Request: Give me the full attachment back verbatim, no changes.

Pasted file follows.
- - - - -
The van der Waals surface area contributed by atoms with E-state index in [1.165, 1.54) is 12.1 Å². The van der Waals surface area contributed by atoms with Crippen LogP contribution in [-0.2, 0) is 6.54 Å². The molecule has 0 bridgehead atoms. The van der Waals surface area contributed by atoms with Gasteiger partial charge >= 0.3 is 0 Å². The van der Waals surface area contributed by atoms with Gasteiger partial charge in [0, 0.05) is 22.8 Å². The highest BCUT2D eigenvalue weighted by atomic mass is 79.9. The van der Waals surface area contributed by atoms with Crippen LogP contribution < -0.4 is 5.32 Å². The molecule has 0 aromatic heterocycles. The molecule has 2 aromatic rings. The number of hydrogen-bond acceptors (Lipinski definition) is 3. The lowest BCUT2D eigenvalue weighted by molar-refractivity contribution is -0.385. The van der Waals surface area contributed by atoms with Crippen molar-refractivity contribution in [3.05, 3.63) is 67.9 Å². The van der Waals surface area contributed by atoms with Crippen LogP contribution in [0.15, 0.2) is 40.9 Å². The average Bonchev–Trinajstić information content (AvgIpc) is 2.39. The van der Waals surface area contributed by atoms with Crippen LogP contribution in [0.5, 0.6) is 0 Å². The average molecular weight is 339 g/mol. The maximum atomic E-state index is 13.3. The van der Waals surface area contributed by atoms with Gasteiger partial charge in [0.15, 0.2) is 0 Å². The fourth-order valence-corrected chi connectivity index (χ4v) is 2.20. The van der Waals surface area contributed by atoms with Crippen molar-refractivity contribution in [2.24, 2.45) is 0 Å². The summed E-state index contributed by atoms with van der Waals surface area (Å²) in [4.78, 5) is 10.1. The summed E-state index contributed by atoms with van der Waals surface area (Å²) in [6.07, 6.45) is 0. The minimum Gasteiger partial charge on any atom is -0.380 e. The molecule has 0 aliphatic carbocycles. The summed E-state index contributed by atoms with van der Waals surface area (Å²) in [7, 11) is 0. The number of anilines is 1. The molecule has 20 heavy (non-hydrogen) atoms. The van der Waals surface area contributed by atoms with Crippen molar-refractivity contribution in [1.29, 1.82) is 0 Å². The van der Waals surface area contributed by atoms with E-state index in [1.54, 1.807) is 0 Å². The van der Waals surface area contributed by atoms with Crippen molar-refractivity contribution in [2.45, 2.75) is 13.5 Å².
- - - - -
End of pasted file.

The van der Waals surface area contributed by atoms with E-state index in [1.165, 1.54) is 12.1 Å². The van der Waals surface area contributed by atoms with Crippen LogP contribution in [-0.2, 0) is 6.54 Å². The molecule has 0 bridgehead atoms. The van der Waals surface area contributed by atoms with Gasteiger partial charge >= 0.3 is 0 Å². The van der Waals surface area contributed by atoms with Gasteiger partial charge in [0, 0.05) is 22.8 Å². The highest BCUT2D eigenvalue weighted by atomic mass is 79.9. The van der Waals surface area contributed by atoms with Crippen LogP contribution < -0.4 is 5.32 Å². The molecule has 0 aromatic heterocycles. The molecule has 2 aromatic rings. The number of hydrogen-bond acceptors (Lipinski definition) is 3. The lowest BCUT2D eigenvalue weighted by molar-refractivity contribution is -0.385. The van der Waals surface area contributed by atoms with Crippen molar-refractivity contribution in [3.05, 3.63) is 67.9 Å². The van der Waals surface area contributed by atoms with Crippen LogP contribution in [0.15, 0.2) is 40.9 Å². The average Bonchev–Trinajstić information content (AvgIpc) is 2.39. The van der Waals surface area contributed by atoms with Crippen LogP contribution in [0.5, 0.6) is 0 Å². The average molecular weight is 339 g/mol. The maximum atomic E-state index is 13.3. The van der Waals surface area contributed by atoms with Gasteiger partial charge in [0.15, 0.2) is 0 Å². The fourth-order valence-corrected chi connectivity index (χ4v) is 2.20. The van der Waals surface area contributed by atoms with Crippen molar-refractivity contribution in [2.24, 2.45) is 0 Å². The summed E-state index contributed by atoms with van der Waals surface area (Å²) in [4.78, 5) is 10.1. The summed E-state index contributed by atoms with van der Waals surface area (Å²) in [6.07, 6.45) is 0. The minimum Gasteiger partial charge on any atom is -0.380 e. The molecule has 0 aliphatic carbocycles. The summed E-state index contributed by atoms with van der Waals surface area (Å²) in [7, 11) is 0. The number of anilines is 1. The molecule has 20 heavy (non-hydrogen) atoms. The van der Waals surface area contributed by atoms with Crippen molar-refractivity contribution in [1.29, 1.82) is 0 Å². The van der Waals surface area contributed by atoms with E-state index in [1.54, 1.807) is 0 Å². The van der Waals surface area contributed by atoms with Crippen molar-refractivity contribution in [2.45, 2.75) is 13.5 Å².